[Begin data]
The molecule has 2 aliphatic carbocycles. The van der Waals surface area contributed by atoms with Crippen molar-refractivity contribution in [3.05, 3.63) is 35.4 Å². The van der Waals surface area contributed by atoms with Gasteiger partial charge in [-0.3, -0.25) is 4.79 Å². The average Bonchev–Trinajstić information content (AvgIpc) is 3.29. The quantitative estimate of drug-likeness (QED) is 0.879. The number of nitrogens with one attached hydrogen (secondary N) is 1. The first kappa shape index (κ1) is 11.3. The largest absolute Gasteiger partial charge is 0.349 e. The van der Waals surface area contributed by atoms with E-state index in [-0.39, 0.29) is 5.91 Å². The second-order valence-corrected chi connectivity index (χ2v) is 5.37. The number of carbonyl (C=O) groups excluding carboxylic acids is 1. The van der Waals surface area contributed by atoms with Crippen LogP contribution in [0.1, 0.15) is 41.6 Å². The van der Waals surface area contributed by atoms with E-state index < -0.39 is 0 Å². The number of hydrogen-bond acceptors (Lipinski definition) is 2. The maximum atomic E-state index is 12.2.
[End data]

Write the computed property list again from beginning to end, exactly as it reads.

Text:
The molecule has 2 aliphatic carbocycles. The van der Waals surface area contributed by atoms with Crippen molar-refractivity contribution in [3.05, 3.63) is 35.4 Å². The van der Waals surface area contributed by atoms with Gasteiger partial charge in [-0.3, -0.25) is 4.79 Å². The average Bonchev–Trinajstić information content (AvgIpc) is 3.29. The quantitative estimate of drug-likeness (QED) is 0.879. The number of nitrogens with one attached hydrogen (secondary N) is 1. The first kappa shape index (κ1) is 11.3. The largest absolute Gasteiger partial charge is 0.349 e. The van der Waals surface area contributed by atoms with E-state index in [-0.39, 0.29) is 5.91 Å². The second-order valence-corrected chi connectivity index (χ2v) is 5.37. The number of carbonyl (C=O) groups excluding carboxylic acids is 1. The van der Waals surface area contributed by atoms with Crippen LogP contribution in [0.1, 0.15) is 41.6 Å². The van der Waals surface area contributed by atoms with E-state index < -0.39 is 0 Å². The number of hydrogen-bond acceptors (Lipinski definition) is 2. The maximum atomic E-state index is 12.2.